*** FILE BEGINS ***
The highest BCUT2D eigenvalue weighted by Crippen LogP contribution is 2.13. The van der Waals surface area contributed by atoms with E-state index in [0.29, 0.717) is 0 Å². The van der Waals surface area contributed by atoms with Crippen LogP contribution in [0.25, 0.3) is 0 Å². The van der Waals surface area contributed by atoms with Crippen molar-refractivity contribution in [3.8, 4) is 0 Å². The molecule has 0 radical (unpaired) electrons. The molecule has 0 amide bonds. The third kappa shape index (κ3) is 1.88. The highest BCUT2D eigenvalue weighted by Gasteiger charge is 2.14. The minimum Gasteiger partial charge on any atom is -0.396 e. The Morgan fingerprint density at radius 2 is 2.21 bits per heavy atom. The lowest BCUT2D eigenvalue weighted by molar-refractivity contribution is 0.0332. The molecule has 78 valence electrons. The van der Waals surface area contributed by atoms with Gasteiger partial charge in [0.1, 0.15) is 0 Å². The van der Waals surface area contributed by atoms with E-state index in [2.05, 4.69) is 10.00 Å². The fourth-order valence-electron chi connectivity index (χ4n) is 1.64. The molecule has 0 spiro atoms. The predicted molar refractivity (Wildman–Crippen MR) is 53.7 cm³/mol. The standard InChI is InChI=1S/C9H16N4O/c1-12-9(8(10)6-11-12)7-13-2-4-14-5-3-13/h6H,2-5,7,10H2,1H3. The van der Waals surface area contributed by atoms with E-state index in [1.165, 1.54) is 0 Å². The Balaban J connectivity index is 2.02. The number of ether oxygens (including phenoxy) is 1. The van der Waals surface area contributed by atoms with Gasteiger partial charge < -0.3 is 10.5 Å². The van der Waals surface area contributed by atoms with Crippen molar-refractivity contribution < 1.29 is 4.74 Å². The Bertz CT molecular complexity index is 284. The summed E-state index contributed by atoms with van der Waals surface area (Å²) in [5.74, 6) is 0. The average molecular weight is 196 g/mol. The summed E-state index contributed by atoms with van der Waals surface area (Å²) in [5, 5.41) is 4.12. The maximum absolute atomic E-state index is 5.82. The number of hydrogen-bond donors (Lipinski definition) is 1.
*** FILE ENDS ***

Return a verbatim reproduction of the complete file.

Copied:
The highest BCUT2D eigenvalue weighted by Crippen LogP contribution is 2.13. The van der Waals surface area contributed by atoms with E-state index in [0.29, 0.717) is 0 Å². The van der Waals surface area contributed by atoms with Crippen LogP contribution in [0.25, 0.3) is 0 Å². The van der Waals surface area contributed by atoms with Crippen molar-refractivity contribution in [3.8, 4) is 0 Å². The molecule has 0 radical (unpaired) electrons. The molecule has 0 amide bonds. The third kappa shape index (κ3) is 1.88. The highest BCUT2D eigenvalue weighted by Gasteiger charge is 2.14. The minimum Gasteiger partial charge on any atom is -0.396 e. The Morgan fingerprint density at radius 2 is 2.21 bits per heavy atom. The lowest BCUT2D eigenvalue weighted by molar-refractivity contribution is 0.0332. The molecule has 78 valence electrons. The van der Waals surface area contributed by atoms with Gasteiger partial charge in [0.1, 0.15) is 0 Å². The van der Waals surface area contributed by atoms with E-state index in [2.05, 4.69) is 10.00 Å². The fourth-order valence-electron chi connectivity index (χ4n) is 1.64. The molecule has 0 spiro atoms. The predicted molar refractivity (Wildman–Crippen MR) is 53.7 cm³/mol. The standard InChI is InChI=1S/C9H16N4O/c1-12-9(8(10)6-11-12)7-13-2-4-14-5-3-13/h6H,2-5,7,10H2,1H3. The van der Waals surface area contributed by atoms with E-state index in [1.165, 1.54) is 0 Å². The Balaban J connectivity index is 2.02. The number of ether oxygens (including phenoxy) is 1. The van der Waals surface area contributed by atoms with Gasteiger partial charge < -0.3 is 10.5 Å². The van der Waals surface area contributed by atoms with Crippen molar-refractivity contribution < 1.29 is 4.74 Å². The Bertz CT molecular complexity index is 284. The summed E-state index contributed by atoms with van der Waals surface area (Å²) in [5.74, 6) is 0. The average molecular weight is 196 g/mol. The summed E-state index contributed by atoms with van der Waals surface area (Å²) in [5, 5.41) is 4.12. The maximum absolute atomic E-state index is 5.82. The number of hydrogen-bond donors (Lipinski definition) is 1.